Here is a small program that will (should, if all is well, and if you inserted the right parameters for high/low to suit your wiring to the motors) make the robot drive around, stop in front of things, look to each side to decide which is the best, turn that way, and drive towards new adventures. In the code I have made so called remarks: explaining you what is going on. You can write such comments or remarks yourself in the code, it is a good idea to keep track. They are written with an apostrophe (or single quote) sign. However, copying this text from here might alter that to something else, and you will have to fix that manually, sorry. Your programming editor has colour codes, that will help showing you what it recognizes as comments and what as code.
Symbol dangerlevel = 70 ' how far away should thing be, before we react? symbol turn = 300 ' this sets how much should be turned symbol servo_turn = 700 ' This sets for how long time we should wait for the servo to turn (depending on it´s speed) before we measure distance
main: ' the main loop readadc 0, b1 ' read how much distance ahead if b1 < dangerlevel then gosub nodanger ' if nothing ahead, drive forward else gosub whichway ' if obstacle ahead then decide which way is better end if goto main ' this ends the loop, the rest are only sub-routines
nodanger:' this should be your combination to make the robot drive forward, these you most likely need to adjust to fit the way you have wired your robots motors high 5 : high 6 : low 4 : low 7 return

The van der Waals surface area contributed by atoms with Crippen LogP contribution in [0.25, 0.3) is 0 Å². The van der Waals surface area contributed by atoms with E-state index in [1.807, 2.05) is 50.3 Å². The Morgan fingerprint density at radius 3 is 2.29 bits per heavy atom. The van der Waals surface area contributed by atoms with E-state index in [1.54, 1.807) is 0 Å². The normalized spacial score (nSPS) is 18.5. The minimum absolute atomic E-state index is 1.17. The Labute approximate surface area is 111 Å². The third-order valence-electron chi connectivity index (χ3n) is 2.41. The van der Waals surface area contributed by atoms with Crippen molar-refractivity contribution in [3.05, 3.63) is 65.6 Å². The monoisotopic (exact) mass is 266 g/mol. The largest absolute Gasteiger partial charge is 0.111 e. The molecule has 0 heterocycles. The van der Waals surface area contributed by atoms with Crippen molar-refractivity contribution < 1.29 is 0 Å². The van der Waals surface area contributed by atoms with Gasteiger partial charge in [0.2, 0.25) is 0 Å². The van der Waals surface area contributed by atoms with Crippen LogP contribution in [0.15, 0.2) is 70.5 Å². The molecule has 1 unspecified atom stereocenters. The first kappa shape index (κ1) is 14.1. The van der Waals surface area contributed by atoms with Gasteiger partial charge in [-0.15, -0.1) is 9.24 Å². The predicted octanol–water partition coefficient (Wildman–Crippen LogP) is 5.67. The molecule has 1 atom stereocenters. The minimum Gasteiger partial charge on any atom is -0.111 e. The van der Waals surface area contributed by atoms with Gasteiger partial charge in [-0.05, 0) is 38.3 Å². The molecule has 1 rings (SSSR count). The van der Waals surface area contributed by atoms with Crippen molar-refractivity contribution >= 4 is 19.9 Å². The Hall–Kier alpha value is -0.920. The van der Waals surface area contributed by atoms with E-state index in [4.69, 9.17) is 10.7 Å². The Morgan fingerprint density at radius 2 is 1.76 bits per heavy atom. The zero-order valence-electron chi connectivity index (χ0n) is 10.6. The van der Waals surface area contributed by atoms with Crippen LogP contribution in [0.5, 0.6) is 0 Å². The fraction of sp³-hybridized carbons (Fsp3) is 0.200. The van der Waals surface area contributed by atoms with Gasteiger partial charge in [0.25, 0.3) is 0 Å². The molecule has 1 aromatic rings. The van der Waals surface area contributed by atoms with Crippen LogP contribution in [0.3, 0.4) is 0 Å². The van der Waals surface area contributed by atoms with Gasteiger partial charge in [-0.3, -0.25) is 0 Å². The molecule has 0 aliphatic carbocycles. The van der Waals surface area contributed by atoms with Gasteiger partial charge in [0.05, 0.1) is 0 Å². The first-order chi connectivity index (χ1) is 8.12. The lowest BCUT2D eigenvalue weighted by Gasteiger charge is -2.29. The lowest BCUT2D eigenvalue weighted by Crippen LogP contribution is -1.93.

whichway: gosub totalhalt ' first stop!
'Look one way: gosub lturn ' look to one side pause servo_turn ' wait for the servo to be finished turning readadc 0, b1 gosub totalhalt
'Look the other way: gosub rturn ' look to another side pause servo_turn ' wait for the servo to be finished turning readadc 0, b2 gosub totalhalt
' Decide which is the better way: if b1
body_lturn: high 6 : low 5 : low 7 : high 4 ' this should be your combination that turns the robot one way pause turn : gosub totalhalt return
body_rturn: high 5 : low 6 : low 4 : high 7 ' this should be your combination that turns the robot the other way pause turn : gosub totalhalt return
rturn: servo 0, 100 ' look to one side return
lturn: servo 0, 200 ' look to the other side return
totalhalt: low 4 : low 5 : low 6 : low 7 ' low on all 4 halts the robot! Servo 0,150 ' face forward wait 1 ' freeze all for one second return
With some clever programming and tweaking, you can make the robot drive, turn its head, make decisions, make small adjustments, turn towards "interesting holes" such as doorways, all working at the same time, while driving. It looks pretty cool if you make the robot spin while the head is turning ;)
You could also attach a lamp or LED to pin 2 & ground, and write (remember LEDs need to turn the right way around)
to turn on the lamp, and
to turn it off ;) - How about a Laser-pen, mounted on an extra servo? Then you could make the robot turn the laser around, and turn it on and off, pointing out places.. you can do anything now :) Pressing "Help" in the programming editors brings out all sorts of interesting tutorials and info!
Perhaps try this: Pull out the servo, and take up the yellow chip. Insert the Darlington that you took out earlier. Hook up the speaker to the 2 pins above where the servo was, tat is output 1. And throw in the LED, or whatever it was that you found on output 2. Then program it something like this:
sound 1, (100, 30) high 2 wait 1 low 2 sound 1, (105, 60)
That should make a sound and turn something on, make a new sound and turn it off again.
Or the more interesting, make sure the Sharp is still in, hook a speaker up to pin 1, and then program this:
noise: readadc 0, b0 sound 1, (b0, 2) goto noise.
Please vote for me.